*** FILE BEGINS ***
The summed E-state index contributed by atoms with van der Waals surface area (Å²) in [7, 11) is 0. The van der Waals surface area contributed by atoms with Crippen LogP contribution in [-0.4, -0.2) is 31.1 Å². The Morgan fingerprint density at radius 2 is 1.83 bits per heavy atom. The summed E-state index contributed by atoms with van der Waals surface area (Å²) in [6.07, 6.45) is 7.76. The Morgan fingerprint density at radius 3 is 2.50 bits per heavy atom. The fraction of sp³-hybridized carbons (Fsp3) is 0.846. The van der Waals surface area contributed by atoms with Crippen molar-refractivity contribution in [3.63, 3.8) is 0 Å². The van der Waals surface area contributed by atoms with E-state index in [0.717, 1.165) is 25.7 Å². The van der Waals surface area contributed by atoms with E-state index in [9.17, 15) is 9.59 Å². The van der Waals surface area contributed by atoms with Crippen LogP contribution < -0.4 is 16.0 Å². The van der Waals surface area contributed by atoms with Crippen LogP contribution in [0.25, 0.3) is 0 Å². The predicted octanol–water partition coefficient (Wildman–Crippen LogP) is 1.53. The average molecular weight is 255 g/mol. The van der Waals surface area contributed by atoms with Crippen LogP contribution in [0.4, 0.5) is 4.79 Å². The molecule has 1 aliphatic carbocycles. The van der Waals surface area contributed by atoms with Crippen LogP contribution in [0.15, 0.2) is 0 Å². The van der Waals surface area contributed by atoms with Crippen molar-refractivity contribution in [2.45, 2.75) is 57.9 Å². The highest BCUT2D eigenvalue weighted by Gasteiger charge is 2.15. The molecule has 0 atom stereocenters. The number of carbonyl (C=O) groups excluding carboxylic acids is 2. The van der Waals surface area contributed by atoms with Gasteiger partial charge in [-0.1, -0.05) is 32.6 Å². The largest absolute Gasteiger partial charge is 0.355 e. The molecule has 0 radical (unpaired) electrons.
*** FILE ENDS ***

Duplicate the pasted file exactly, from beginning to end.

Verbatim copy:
The summed E-state index contributed by atoms with van der Waals surface area (Å²) in [7, 11) is 0. The van der Waals surface area contributed by atoms with Crippen LogP contribution in [-0.4, -0.2) is 31.1 Å². The Morgan fingerprint density at radius 2 is 1.83 bits per heavy atom. The summed E-state index contributed by atoms with van der Waals surface area (Å²) in [6.07, 6.45) is 7.76. The Morgan fingerprint density at radius 3 is 2.50 bits per heavy atom. The fraction of sp³-hybridized carbons (Fsp3) is 0.846. The van der Waals surface area contributed by atoms with Crippen molar-refractivity contribution in [3.63, 3.8) is 0 Å². The van der Waals surface area contributed by atoms with E-state index in [0.717, 1.165) is 25.7 Å². The van der Waals surface area contributed by atoms with E-state index in [9.17, 15) is 9.59 Å². The van der Waals surface area contributed by atoms with Crippen LogP contribution < -0.4 is 16.0 Å². The van der Waals surface area contributed by atoms with Crippen LogP contribution in [0.25, 0.3) is 0 Å². The predicted octanol–water partition coefficient (Wildman–Crippen LogP) is 1.53. The average molecular weight is 255 g/mol. The van der Waals surface area contributed by atoms with Crippen LogP contribution in [0.4, 0.5) is 4.79 Å². The molecule has 1 aliphatic carbocycles. The van der Waals surface area contributed by atoms with Crippen LogP contribution in [0.15, 0.2) is 0 Å². The van der Waals surface area contributed by atoms with Crippen molar-refractivity contribution in [2.45, 2.75) is 57.9 Å². The highest BCUT2D eigenvalue weighted by Gasteiger charge is 2.15. The molecule has 0 atom stereocenters. The number of carbonyl (C=O) groups excluding carboxylic acids is 2. The van der Waals surface area contributed by atoms with Gasteiger partial charge in [-0.1, -0.05) is 32.6 Å². The largest absolute Gasteiger partial charge is 0.355 e. The molecule has 0 radical (unpaired) electrons.